Skip Navigation

icon of glasses and a book Early Learning Programs and Policies

Grantees

- OR -

Investigator

- OR -

Goals

- OR -

FY Awards

- OR -

Efficacy of a Targeted Shared Book Reading Intervention for Children Who Meet Screening Criteria in Pre-K

Year: 2017
Name of Institution:
American Institutes for Research (AIR)
Goal: Efficacy and Replication
Principal Investigator:
Buysse, Virginia
Award Amount: $3,298,329
Award Period: 5 years (07/01/2017-06/30/2022)
Award Number: R305A170064

Description:

Co-Principal Investigator: Jill Pentimonti (AIR)

Purpose: The purpose of this study is to evaluate the efficacy of a targeted shared book reading intervention for improving the language and literacy skills of pre-k children who meet screening criteria on the Preschool Early Literacy Indicators, with a longitudinal follow-up in kindergarten. Existing research suggests that shared book reading supports young children's knowledge and skill development in three areas most closely linked to later reading achievement: (1) oral language, (2) print knowledge, and (3) phonological awareness. Shared book reading is recommended as a foundational practice in pre-k classrooms; however, the quality of teachers' book reading practices has been shown to vary widely. The research team will evaluate a comprehensive shared book reading program called Dialogic Reading Plus (DR Plus) that addresses all three critical skill areas, along with the instructional approaches that have been shown to be the most effective for teaching these skills in pre-k.

Project Activities: The researchers will investigate the short- and long-term effects of a targeted book reading intervention on the language and literacy skills of children who meet screening criteria in pre-kindergarten. They will recruit and randomly assign 150 public prekindergarten classrooms to one of three conditions. Teachers in the treatment group will receive initial training and ongoing supports to implement the intervention. The researchers will collect data from parents and teachers, conduct classroom observations, and assess three cohorts of children during their prekindergarten year and follow the children into kindergarten to evaluate impacts of the intervention on child outcomes. The research team will also conduct a cost study.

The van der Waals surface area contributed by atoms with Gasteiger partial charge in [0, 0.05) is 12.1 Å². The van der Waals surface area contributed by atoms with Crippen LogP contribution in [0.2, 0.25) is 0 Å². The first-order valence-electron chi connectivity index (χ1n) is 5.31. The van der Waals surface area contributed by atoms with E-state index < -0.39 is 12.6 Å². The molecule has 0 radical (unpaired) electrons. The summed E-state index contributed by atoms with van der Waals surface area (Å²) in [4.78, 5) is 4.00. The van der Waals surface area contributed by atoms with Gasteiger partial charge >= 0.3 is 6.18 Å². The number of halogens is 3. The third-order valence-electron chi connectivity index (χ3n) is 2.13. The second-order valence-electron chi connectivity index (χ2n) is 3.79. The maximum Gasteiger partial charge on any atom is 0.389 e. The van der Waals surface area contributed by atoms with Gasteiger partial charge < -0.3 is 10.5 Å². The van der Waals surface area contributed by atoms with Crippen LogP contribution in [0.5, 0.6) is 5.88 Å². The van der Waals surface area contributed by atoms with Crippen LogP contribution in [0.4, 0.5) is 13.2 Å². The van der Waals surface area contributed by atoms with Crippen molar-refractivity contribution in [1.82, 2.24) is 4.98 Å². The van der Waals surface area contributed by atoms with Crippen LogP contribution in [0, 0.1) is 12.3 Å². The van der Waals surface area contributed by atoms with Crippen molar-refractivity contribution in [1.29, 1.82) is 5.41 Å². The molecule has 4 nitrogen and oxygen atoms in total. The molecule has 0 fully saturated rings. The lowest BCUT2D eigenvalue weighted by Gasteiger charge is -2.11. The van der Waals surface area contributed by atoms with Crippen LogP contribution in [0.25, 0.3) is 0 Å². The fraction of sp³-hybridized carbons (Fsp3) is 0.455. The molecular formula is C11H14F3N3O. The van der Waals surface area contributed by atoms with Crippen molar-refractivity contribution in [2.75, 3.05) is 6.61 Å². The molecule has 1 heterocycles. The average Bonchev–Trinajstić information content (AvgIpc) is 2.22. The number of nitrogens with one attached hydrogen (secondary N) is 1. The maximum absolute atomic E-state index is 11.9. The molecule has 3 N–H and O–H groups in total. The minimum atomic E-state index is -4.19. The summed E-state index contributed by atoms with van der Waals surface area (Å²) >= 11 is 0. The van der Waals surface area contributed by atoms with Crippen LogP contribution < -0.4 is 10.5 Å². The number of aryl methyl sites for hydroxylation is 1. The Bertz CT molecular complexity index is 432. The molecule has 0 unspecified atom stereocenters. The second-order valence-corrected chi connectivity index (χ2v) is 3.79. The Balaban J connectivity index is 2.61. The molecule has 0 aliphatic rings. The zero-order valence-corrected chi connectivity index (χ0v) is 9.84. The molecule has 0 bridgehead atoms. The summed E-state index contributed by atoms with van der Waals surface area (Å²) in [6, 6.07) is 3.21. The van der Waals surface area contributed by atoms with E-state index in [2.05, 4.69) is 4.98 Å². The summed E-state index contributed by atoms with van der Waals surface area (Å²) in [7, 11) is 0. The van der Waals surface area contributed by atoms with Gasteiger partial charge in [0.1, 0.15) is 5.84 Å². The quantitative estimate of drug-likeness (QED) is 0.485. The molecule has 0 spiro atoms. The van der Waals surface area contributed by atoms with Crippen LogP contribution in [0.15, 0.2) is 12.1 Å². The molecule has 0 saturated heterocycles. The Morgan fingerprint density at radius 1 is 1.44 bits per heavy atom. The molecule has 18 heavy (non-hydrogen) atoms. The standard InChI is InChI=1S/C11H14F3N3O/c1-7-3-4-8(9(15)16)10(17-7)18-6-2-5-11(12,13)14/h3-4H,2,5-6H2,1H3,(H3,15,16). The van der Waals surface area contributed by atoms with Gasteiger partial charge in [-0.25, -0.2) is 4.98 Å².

Products: Researchers will produce evidence of the efficacy of a targeted book reading intervention for improving the language and literacy skills of four-year-old children enrolled in public pre-k classrooms in NYC's Pre-K for All program, and produce peer-reviewed publications.

Structured Abstract

Sample: The sample will include 150 pre-k classrooms and 600 children in New York City's Pre-K for All program, which offers free, full-day, universal pre-k for 4-year-old children. The sample will include a racially and ethnically diverse group of children, including dual language learners.

Intervention: The Dialogic Reading Plus (DR Plus) intervention combines replicable instructional targets and practices from three effective book reading interventions: dialogic reading, print knowledge training, and phonological awareness training. DR Plus addresses all key language and literacy skills that predict later reading achievement and correspond with criterion scores on the Preschool Early Literacy Indicators, and is designed to complement foundational book reading and provide more intensive learning opportunities for struggling learners who constitute the target group.